by Scarlett Stough
The Temple animal sacrifices during the Levitical priesthood were to remind Israel sin has a price. The yearly sacrifice of the lambs for Passover was to remind Israel that God's deliverance from slavery had a cost. All the animal sacrifices were to teach that God would provide a substitute to pay the debt no mere human could pay; a penalty so severe only a sacrifice without the blemish of sin would be sufficient.
The prophets foretold of the Messiah who would be that substitute (Isaiah 52:13-Isaiah 53:12). Jesus who referred to himself as “the Son of Man” declared himself to be that substitute:
Just as Moses lifted up the snake in the desert so the Son of Man must be lifted up, that everyone who believes in him may have eternal life. For God so loved the world that he gave his one and only Son, that whoever believes in him shall not perish but have eternal life.
The apostle Paul urged us all “to offer your [our] bodies as living sacrifices, holy and pleasing to God….” (Romans 12:1). How do we do that?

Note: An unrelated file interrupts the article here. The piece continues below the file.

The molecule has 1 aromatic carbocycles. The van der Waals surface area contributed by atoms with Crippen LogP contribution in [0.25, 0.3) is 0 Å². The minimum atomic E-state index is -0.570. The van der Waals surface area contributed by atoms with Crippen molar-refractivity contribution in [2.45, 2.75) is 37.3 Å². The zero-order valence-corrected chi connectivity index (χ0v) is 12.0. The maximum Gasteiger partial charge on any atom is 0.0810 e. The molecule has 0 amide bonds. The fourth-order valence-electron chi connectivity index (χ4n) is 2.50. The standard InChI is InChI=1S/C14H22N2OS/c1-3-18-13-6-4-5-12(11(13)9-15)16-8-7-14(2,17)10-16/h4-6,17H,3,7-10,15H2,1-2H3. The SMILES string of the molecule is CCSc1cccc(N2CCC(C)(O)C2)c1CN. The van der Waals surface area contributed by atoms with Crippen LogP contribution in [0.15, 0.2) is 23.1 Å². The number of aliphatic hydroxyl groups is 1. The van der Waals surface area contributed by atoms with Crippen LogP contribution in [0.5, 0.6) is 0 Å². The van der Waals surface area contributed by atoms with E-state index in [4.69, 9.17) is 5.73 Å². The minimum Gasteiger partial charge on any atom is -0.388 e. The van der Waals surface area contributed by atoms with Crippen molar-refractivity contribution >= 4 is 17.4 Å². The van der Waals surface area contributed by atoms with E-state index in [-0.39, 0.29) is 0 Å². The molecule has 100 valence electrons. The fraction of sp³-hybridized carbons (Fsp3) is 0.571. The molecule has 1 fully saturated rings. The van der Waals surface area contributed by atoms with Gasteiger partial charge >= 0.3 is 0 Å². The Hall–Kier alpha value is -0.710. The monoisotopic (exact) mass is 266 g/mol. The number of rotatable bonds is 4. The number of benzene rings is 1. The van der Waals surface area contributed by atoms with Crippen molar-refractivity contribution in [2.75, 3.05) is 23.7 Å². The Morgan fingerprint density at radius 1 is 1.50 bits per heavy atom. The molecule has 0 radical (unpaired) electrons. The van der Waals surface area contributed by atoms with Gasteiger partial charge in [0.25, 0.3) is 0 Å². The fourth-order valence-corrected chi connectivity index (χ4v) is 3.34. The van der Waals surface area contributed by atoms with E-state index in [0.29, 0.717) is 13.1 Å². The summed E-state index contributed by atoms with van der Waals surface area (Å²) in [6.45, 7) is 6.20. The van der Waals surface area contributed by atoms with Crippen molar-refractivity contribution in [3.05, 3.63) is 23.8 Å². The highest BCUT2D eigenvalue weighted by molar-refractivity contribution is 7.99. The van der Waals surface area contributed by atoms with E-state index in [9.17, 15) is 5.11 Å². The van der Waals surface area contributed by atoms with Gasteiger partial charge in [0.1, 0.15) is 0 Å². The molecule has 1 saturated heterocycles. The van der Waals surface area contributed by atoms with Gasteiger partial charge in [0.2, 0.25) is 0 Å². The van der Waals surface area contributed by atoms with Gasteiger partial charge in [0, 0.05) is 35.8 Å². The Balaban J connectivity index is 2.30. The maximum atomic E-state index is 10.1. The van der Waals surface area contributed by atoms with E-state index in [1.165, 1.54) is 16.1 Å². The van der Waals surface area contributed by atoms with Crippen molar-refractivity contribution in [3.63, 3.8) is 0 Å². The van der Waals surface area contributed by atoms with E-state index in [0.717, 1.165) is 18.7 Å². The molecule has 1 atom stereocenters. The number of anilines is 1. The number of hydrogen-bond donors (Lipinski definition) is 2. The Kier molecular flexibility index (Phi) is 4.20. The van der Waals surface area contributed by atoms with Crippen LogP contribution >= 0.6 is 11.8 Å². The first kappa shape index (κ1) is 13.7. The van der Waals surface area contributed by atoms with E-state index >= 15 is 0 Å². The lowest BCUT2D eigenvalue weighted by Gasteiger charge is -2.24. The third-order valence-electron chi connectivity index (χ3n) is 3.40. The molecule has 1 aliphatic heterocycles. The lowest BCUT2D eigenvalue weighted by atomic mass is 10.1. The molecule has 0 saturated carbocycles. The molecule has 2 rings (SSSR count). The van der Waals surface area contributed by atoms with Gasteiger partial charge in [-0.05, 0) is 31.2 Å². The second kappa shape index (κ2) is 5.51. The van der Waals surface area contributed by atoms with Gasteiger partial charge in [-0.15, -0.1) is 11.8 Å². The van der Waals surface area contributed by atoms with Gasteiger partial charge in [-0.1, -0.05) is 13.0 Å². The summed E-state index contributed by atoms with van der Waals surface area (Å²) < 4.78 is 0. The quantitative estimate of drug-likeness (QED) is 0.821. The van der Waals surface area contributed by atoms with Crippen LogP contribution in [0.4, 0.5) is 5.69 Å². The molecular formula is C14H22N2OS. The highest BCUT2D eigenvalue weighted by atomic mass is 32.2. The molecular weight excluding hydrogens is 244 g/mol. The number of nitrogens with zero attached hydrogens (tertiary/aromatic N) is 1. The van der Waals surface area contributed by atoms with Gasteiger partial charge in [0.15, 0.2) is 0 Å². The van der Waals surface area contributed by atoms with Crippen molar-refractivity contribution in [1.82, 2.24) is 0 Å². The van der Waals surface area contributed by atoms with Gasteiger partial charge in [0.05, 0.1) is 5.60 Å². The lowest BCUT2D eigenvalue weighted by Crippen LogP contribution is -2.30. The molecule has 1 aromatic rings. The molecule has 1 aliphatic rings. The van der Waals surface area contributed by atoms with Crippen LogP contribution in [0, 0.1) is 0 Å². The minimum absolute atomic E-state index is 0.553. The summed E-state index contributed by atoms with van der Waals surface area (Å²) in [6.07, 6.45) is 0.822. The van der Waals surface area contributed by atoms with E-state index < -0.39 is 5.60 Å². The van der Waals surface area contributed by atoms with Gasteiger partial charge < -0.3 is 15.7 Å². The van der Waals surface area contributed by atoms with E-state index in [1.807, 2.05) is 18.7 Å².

Do not conform any longer to the pattern of this world, but be transformed by the renewing of your mind. Then you will be able to test and approve what God's will is—his good, pleasing and perfect will.
What does that transformation look like?
For by the grace given me I say to every one of you: Do not think of yourself more highly than you ought, but rather think of yourself with sober judgment, in accordance with the measure of faith God has given you.
The remainder of Paul's exhortation reminds us to serve one another with whatever resources and talents or skills he has provided. We see “living sacrifices” all around us among those who serve apart from faith in God. We see the exhausting work of caretakers, nurses, doctors, firefighters, police officers, and anonymous citizens who simply help wherever they have opportunity and means. They are overcoming evil with good (Romans 12:21). How much more should those of us who say we follow Christ do the same?